Tires Tire-making - cont'd from Heritage Lane

Discussion in 'Bicycle Repair' started by DougC, Sep 21, 2011.

  1. DougC

    DougC New Member

    Some time ago I started a topic about trying to make tires in the Heritage Lane forum.
    http://www.motoredbikes.com/showthread.php?t=23988
    I have elected to continue it here instead, since it is really about just tires.

    ------------

    It has taken a while for me to get this far, but it is moving along.

    http://www.norcom2000.com/users/dcimper/assorted/inanities/recumbent/tire_making/test04.html

    The page above has two links, with the initial newsgroup posts about each--I usually talked most about this on rec.bicycles.tech.

    The first (casing test page) is the machine that makes the casing fabric, and that machine is pretty much finished at this point.

    The second link (bead machine page) is the start of the bead-setting machine. That is still in progress, but looks to be going as planned.

    The next machine needed is one to put thread on the tires. That is not yet begun at all.


    This project started out as a desire for better vintage-style bicycle tires than what could be purchased. That is part of the plan but since then I have realized that there's other interesting possibilities also. I don't want to go into them too much but I will say two things now:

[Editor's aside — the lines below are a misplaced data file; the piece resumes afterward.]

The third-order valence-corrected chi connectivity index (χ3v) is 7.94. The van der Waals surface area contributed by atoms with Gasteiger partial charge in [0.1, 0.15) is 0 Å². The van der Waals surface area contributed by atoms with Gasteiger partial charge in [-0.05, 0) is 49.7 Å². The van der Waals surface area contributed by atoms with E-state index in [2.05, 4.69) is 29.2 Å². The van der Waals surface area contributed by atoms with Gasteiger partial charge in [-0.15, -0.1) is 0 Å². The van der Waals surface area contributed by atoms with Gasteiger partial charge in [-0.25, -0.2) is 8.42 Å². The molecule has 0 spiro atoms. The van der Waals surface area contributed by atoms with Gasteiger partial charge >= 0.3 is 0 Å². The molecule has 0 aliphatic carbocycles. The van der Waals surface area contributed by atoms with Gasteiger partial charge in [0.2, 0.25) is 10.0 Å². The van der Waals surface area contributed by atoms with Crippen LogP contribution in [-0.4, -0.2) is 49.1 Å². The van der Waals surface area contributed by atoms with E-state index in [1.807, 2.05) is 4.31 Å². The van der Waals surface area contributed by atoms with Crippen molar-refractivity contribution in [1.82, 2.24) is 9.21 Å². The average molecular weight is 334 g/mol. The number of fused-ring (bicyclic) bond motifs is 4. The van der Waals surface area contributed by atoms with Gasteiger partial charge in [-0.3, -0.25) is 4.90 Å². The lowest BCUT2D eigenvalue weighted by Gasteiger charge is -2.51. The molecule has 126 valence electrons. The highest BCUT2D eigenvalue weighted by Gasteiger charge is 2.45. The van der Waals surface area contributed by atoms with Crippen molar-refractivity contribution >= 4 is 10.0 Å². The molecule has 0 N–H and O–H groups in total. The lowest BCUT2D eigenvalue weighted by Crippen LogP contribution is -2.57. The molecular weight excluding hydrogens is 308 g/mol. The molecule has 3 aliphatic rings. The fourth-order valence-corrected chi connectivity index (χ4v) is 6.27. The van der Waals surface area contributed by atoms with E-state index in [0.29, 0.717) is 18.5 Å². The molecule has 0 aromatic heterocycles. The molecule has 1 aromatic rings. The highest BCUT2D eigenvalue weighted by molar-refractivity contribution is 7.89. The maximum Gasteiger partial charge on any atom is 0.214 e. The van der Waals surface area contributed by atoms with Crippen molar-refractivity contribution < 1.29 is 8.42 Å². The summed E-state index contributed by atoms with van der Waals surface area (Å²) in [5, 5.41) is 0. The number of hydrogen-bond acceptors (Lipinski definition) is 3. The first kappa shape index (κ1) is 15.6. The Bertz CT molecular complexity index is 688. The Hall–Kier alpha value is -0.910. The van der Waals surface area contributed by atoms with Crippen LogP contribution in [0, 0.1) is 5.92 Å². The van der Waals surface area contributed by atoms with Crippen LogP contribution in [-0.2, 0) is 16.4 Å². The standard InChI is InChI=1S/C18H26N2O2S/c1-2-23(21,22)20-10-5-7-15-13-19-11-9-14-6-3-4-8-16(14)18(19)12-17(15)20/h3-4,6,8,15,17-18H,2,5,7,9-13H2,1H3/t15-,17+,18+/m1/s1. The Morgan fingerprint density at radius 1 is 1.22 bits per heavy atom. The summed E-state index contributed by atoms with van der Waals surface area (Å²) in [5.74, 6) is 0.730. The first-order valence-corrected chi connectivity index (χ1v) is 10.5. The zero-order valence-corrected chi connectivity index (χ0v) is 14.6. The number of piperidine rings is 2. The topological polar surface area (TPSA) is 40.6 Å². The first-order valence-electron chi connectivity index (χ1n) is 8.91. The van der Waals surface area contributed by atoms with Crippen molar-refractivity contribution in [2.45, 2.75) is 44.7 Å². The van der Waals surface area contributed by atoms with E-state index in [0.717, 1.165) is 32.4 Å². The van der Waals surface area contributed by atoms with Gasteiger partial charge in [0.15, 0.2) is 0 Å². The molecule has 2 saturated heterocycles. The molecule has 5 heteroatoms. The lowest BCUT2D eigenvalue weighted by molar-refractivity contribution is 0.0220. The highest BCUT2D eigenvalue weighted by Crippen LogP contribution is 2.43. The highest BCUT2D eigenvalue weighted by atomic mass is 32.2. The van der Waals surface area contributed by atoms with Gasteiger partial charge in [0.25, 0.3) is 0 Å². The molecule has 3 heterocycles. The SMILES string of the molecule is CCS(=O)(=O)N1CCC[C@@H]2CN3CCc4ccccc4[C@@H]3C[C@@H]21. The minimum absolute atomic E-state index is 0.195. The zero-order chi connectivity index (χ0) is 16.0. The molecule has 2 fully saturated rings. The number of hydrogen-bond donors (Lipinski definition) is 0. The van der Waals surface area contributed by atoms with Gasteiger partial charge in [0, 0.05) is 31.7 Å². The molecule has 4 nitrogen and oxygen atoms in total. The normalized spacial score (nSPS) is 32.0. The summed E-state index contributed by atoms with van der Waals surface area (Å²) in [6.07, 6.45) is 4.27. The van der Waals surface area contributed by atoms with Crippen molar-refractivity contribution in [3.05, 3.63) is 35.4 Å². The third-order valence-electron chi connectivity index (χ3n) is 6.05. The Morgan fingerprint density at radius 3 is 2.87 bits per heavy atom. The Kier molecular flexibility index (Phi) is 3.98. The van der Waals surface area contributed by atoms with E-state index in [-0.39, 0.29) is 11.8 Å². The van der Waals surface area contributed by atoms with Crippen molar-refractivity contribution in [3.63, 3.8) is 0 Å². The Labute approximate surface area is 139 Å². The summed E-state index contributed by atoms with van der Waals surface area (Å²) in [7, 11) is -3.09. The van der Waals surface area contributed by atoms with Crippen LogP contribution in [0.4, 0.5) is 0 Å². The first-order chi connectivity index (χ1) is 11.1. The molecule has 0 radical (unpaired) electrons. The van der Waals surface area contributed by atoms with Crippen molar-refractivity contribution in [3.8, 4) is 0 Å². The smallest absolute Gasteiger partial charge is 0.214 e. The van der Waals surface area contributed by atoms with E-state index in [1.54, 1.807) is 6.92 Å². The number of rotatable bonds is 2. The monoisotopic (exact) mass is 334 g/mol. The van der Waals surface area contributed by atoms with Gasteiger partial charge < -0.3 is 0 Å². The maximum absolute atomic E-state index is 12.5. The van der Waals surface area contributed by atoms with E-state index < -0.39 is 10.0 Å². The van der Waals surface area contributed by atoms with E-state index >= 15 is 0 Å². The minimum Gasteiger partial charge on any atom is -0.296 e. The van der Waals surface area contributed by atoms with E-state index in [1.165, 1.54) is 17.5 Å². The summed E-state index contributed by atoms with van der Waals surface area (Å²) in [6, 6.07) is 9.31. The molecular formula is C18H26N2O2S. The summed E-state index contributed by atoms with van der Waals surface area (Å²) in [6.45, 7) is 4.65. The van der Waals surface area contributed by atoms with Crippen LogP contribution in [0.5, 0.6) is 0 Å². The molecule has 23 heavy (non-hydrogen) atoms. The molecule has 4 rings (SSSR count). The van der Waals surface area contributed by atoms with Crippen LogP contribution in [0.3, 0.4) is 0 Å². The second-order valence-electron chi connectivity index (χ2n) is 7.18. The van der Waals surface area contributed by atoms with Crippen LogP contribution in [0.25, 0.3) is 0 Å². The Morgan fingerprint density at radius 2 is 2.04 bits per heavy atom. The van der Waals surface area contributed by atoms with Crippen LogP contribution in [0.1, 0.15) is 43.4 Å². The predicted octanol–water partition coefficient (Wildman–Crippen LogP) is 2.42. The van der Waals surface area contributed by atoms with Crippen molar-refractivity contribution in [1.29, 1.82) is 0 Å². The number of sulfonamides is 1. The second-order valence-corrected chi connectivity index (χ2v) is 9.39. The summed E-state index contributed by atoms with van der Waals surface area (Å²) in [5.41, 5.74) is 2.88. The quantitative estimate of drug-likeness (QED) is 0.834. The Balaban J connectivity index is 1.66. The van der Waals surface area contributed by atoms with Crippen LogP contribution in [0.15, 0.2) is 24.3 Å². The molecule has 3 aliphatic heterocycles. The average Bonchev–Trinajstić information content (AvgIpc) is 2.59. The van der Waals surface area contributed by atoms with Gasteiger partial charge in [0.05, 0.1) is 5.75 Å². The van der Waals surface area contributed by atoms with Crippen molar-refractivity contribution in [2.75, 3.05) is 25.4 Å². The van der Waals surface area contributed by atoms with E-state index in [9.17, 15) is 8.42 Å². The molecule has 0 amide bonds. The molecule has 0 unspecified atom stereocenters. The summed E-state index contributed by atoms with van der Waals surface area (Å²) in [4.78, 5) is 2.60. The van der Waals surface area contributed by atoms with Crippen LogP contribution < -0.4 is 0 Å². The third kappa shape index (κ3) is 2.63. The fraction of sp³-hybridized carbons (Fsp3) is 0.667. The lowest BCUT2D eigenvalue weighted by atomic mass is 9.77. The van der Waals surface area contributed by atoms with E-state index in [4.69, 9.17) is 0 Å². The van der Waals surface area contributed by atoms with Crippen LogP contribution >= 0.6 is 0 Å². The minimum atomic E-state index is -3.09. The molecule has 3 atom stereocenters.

1) there will be "standard" models with set color schemes (casing and treads were often different colors) but one obvious possibility is allowing customized colors: a customer would send paint samples with the order, and the tires would be colored the same colors they want. This wouldn't just be something painted on the outside; the rubber would be colored all the way through.

    2) another I'll say now is that custom colors or not, they're not going to be cheap. China can make a bicycle tire for less than $1 and wholesale it for under $5, and somebody else can retail it on Amazon for under $10. There's no way I could do that, or even approach it. I dunno how much they'll end up priced at, but they're not likely to be bargain purchases.
     

  2. DougC

    DougC New Member

    Just for something to look at: I don't think I've seen this link posted here yet.